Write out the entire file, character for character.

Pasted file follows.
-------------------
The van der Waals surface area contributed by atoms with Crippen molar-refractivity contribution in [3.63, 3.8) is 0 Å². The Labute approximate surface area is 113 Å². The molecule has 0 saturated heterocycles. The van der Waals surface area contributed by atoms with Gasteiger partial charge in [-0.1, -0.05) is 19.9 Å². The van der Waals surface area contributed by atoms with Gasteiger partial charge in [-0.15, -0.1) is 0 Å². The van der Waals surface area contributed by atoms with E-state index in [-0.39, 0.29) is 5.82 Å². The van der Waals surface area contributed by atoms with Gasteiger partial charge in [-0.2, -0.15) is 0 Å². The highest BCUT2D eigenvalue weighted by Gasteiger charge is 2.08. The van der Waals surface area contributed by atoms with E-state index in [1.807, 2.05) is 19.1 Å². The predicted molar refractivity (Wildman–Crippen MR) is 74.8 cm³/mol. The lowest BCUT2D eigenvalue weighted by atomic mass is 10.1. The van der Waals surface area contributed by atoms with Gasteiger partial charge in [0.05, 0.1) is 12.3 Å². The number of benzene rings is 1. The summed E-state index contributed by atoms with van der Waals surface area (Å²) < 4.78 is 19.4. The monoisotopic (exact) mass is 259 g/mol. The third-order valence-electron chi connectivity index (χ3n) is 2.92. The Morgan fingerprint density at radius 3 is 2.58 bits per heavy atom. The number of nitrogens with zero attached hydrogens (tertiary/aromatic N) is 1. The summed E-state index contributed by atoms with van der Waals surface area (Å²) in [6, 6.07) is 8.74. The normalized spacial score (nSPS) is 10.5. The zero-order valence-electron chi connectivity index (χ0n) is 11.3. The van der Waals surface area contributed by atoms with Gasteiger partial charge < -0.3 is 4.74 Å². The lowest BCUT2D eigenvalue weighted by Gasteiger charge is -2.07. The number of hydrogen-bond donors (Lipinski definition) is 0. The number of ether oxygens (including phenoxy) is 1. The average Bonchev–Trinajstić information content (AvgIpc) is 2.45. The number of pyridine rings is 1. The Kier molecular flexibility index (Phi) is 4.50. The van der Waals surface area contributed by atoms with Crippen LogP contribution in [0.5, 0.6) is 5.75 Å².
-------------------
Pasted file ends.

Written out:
The van der Waals surface area contributed by atoms with Crippen molar-refractivity contribution in [3.63, 3.8) is 0 Å². The Labute approximate surface area is 113 Å². The molecule has 0 saturated heterocycles. The van der Waals surface area contributed by atoms with Gasteiger partial charge in [-0.1, -0.05) is 19.9 Å². The van der Waals surface area contributed by atoms with Gasteiger partial charge in [-0.15, -0.1) is 0 Å². The van der Waals surface area contributed by atoms with E-state index in [-0.39, 0.29) is 5.82 Å². The van der Waals surface area contributed by atoms with Gasteiger partial charge in [-0.2, -0.15) is 0 Å². The highest BCUT2D eigenvalue weighted by Gasteiger charge is 2.08. The van der Waals surface area contributed by atoms with E-state index in [1.807, 2.05) is 19.1 Å². The predicted molar refractivity (Wildman–Crippen MR) is 74.8 cm³/mol. The lowest BCUT2D eigenvalue weighted by atomic mass is 10.1. The van der Waals surface area contributed by atoms with Gasteiger partial charge in [0.05, 0.1) is 12.3 Å². The number of benzene rings is 1. The summed E-state index contributed by atoms with van der Waals surface area (Å²) < 4.78 is 19.4. The monoisotopic (exact) mass is 259 g/mol. The third-order valence-electron chi connectivity index (χ3n) is 2.92. The Morgan fingerprint density at radius 3 is 2.58 bits per heavy atom. The number of nitrogens with zero attached hydrogens (tertiary/aromatic N) is 1. The summed E-state index contributed by atoms with van der Waals surface area (Å²) in [6, 6.07) is 8.74. The normalized spacial score (nSPS) is 10.5. The zero-order valence-electron chi connectivity index (χ0n) is 11.3. The van der Waals surface area contributed by atoms with Gasteiger partial charge < -0.3 is 4.74 Å². The lowest BCUT2D eigenvalue weighted by Gasteiger charge is -2.07. The number of hydrogen-bond donors (Lipinski definition) is 0. The number of ether oxygens (including phenoxy) is 1. The average Bonchev–Trinajstić information content (AvgIpc) is 2.45. The number of pyridine rings is 1. The Kier molecular flexibility index (Phi) is 4.50. The van der Waals surface area contributed by atoms with Crippen LogP contribution in [0.5, 0.6) is 5.75 Å².